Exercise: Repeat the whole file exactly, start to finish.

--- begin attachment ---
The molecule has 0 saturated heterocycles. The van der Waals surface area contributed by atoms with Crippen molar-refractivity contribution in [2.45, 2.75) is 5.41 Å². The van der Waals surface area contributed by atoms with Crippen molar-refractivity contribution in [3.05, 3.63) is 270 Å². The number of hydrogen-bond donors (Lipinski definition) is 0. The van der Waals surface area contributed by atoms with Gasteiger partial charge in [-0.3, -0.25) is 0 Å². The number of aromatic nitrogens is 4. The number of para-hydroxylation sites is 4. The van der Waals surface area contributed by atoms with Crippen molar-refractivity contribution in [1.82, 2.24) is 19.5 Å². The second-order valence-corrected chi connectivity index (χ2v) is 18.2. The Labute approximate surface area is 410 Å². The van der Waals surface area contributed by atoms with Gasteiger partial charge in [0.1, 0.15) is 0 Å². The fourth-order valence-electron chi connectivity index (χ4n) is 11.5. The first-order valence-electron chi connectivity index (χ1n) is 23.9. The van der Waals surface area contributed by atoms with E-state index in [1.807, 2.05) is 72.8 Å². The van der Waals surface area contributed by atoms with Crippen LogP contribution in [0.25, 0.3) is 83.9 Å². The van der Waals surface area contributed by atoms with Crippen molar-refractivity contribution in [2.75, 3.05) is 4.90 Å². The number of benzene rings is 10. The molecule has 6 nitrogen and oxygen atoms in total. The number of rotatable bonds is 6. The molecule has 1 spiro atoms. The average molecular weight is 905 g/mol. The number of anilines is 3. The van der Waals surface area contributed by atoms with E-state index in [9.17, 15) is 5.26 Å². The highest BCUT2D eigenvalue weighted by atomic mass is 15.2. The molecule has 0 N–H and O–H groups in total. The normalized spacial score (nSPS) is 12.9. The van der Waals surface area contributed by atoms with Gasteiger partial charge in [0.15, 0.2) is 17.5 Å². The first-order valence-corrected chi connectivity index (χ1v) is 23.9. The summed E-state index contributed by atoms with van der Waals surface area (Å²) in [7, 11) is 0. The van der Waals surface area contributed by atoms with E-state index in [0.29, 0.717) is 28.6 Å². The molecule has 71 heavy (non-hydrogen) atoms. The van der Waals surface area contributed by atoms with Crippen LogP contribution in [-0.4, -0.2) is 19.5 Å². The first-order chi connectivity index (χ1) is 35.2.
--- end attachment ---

The molecule has 0 saturated heterocycles. The van der Waals surface area contributed by atoms with Crippen molar-refractivity contribution in [2.45, 2.75) is 5.41 Å². The van der Waals surface area contributed by atoms with Crippen molar-refractivity contribution in [3.05, 3.63) is 270 Å². The number of hydrogen-bond donors (Lipinski definition) is 0. The van der Waals surface area contributed by atoms with Gasteiger partial charge in [-0.3, -0.25) is 0 Å². The number of aromatic nitrogens is 4. The number of para-hydroxylation sites is 4. The van der Waals surface area contributed by atoms with Crippen molar-refractivity contribution in [1.82, 2.24) is 19.5 Å². The second-order valence-corrected chi connectivity index (χ2v) is 18.2. The Labute approximate surface area is 410 Å². The van der Waals surface area contributed by atoms with Gasteiger partial charge in [0.1, 0.15) is 0 Å². The fourth-order valence-electron chi connectivity index (χ4n) is 11.5. The first-order valence-electron chi connectivity index (χ1n) is 23.9. The van der Waals surface area contributed by atoms with E-state index in [1.807, 2.05) is 72.8 Å². The van der Waals surface area contributed by atoms with Crippen LogP contribution in [0.25, 0.3) is 83.9 Å². The van der Waals surface area contributed by atoms with Crippen molar-refractivity contribution in [2.75, 3.05) is 4.90 Å². The number of benzene rings is 10. The molecule has 6 nitrogen and oxygen atoms in total. The number of rotatable bonds is 6. The molecule has 1 spiro atoms. The average molecular weight is 905 g/mol. The number of anilines is 3. The van der Waals surface area contributed by atoms with E-state index in [9.17, 15) is 5.26 Å². The highest BCUT2D eigenvalue weighted by atomic mass is 15.2. The molecule has 0 N–H and O–H groups in total. The normalized spacial score (nSPS) is 12.9. The van der Waals surface area contributed by atoms with Gasteiger partial charge in [0.15, 0.2) is 17.5 Å². The first-order valence-corrected chi connectivity index (χ1v) is 23.9. The summed E-state index contributed by atoms with van der Waals surface area (Å²) in [7, 11) is 0. The van der Waals surface area contributed by atoms with E-state index in [0.29, 0.717) is 28.6 Å². The molecule has 71 heavy (non-hydrogen) atoms. The van der Waals surface area contributed by atoms with Crippen LogP contribution in [-0.4, -0.2) is 19.5 Å². The first-order chi connectivity index (χ1) is 35.2.